Anglo-Saxon name Longworn comes from when the family resided in the county of Cumberland. Longworn is a topographic surname, which was given to a person who resided near a physical feature such as a hill, stream, church, or type of tree. In this case the surname was originally derived from the Old English word lang, which means long and the Old Norse word horn simply which means horn. Therefore the original bearers of the surname lived in or near a long piece of land that was shaped like a horn.
Early Origins of the Longworn family
Cumberland, where they held a family seat from early times. Laugharne (Welsh: Talacharn) is a town in Carmarthenshire, Wales and home to Laugharne Castle which dates back to 1116 and was the meeting place of Henry II of England with Rhys ap Gruffudd in 1171-1172.
Early History of the Longworn family
Another 365 words (26 lines of text) covering the years 1581, 1608, 1620, 1648, 1663, 1678, 1730, 1754, 1766, 1795, 1631, 1715, 1670, 1624, 1679, 1644, 1735, 1779 and 1797 are included under the topic Early Longworn History in all our PDF Extended History products and printed products wherever possible.
Longworn Spelling Variations
spelling variations are common among early Anglo-Saxon names. As the form of the English language changed, even the spelling of literate people's names evolved. Longworn has been recorded under many different variations, including Langhorn, Langhorne, Langharn, Langharne and others.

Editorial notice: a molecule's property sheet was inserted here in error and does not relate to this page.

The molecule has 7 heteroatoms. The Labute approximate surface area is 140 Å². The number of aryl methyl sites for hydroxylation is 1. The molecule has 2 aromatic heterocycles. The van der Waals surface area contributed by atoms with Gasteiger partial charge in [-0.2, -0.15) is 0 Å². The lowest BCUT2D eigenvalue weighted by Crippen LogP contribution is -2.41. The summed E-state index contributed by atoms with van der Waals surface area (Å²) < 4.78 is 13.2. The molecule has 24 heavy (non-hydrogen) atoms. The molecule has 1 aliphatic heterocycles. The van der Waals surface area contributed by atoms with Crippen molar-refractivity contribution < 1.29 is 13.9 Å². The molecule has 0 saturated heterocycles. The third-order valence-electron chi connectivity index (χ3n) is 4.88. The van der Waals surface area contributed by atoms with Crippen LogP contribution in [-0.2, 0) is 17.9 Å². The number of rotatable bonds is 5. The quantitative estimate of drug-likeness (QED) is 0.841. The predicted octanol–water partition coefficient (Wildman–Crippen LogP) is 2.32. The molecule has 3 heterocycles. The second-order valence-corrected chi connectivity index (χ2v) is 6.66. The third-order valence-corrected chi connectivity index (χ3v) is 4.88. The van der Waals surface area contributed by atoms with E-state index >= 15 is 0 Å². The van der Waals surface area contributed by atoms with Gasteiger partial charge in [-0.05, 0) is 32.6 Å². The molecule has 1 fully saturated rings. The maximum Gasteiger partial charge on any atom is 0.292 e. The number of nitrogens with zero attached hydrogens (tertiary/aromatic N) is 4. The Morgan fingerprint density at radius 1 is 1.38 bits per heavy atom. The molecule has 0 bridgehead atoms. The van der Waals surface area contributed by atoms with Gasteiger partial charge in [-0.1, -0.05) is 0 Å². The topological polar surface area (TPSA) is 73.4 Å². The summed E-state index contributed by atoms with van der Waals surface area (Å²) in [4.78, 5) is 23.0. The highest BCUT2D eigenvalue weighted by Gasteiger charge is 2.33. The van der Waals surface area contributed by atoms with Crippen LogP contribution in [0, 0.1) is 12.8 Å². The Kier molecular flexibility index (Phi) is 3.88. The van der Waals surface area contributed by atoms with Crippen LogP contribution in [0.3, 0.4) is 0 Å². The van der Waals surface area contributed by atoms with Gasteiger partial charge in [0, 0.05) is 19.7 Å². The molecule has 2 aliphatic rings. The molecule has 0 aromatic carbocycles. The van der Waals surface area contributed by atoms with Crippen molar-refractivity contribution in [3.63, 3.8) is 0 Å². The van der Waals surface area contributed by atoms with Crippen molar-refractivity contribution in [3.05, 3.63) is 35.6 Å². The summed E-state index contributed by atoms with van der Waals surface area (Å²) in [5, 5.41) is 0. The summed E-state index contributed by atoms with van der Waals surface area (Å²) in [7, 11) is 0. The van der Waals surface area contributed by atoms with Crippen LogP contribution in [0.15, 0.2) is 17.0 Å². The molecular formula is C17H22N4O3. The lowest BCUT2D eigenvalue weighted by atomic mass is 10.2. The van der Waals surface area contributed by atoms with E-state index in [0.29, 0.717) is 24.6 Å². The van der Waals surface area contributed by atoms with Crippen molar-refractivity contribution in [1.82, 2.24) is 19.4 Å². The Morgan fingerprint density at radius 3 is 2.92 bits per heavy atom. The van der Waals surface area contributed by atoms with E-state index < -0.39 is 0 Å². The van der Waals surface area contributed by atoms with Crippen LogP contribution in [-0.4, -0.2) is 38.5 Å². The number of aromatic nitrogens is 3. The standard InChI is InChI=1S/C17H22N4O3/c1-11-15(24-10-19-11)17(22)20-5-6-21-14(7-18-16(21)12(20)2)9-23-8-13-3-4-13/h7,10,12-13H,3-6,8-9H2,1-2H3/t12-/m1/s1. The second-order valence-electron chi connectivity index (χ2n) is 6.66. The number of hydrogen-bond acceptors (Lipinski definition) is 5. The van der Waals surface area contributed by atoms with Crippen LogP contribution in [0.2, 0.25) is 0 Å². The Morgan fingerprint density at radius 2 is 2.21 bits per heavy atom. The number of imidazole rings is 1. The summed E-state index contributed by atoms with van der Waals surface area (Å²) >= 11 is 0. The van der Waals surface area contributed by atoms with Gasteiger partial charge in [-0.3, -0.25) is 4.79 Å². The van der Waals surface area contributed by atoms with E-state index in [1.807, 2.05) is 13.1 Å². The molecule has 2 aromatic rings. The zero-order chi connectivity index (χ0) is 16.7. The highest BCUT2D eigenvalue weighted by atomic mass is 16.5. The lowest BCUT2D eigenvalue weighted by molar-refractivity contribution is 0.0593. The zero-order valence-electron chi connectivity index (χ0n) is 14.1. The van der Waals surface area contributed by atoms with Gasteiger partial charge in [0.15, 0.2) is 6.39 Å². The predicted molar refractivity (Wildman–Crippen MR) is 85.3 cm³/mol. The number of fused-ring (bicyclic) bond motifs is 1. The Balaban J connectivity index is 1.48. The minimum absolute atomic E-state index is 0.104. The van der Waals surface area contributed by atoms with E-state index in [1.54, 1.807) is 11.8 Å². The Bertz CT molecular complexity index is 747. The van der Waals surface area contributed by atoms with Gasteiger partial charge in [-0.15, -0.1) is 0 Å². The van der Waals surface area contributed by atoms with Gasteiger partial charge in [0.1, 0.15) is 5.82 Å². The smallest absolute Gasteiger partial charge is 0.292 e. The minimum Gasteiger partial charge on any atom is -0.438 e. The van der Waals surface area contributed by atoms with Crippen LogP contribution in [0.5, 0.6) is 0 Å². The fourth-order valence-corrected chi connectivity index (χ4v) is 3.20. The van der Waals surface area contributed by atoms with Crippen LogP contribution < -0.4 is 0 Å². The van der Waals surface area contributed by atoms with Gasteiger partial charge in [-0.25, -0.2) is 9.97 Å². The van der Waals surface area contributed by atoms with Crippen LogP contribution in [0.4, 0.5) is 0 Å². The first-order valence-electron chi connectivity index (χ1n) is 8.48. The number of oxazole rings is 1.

Early Notables of the Longworn family (pre 1700)
Baronet (1631-1715), Governor of Madras in the 1670s; Blessed Richard Langhorne (c. 1624-1679), a barrister executed as part of the Popish Plot; Major General Langharne, Commander...
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Migration of the Longworn family to the New World and Oceana
For many English families, the political and religious disarray that shrouded England made the far away New World an attractive prospect. On cramped disease-ridden ships, thousands migrated to those British colonies that would eventually become Canada and the United States. Those hardy settlers that survived the journey often went on to make important contributions to the emerging nations in which they landed. Analysis of immigration records indicates that some of the first North American immigrants bore the name Longworn or a variant listed above: Thomas Langhorne, who sailed to Cambridge, Massachusetts in 1647; Richard Langhorne, who arrived in Rowley, Masachusetts in 1669; Jeremiah and Grace Langhorne, who came to Pennsylvania in 1684.
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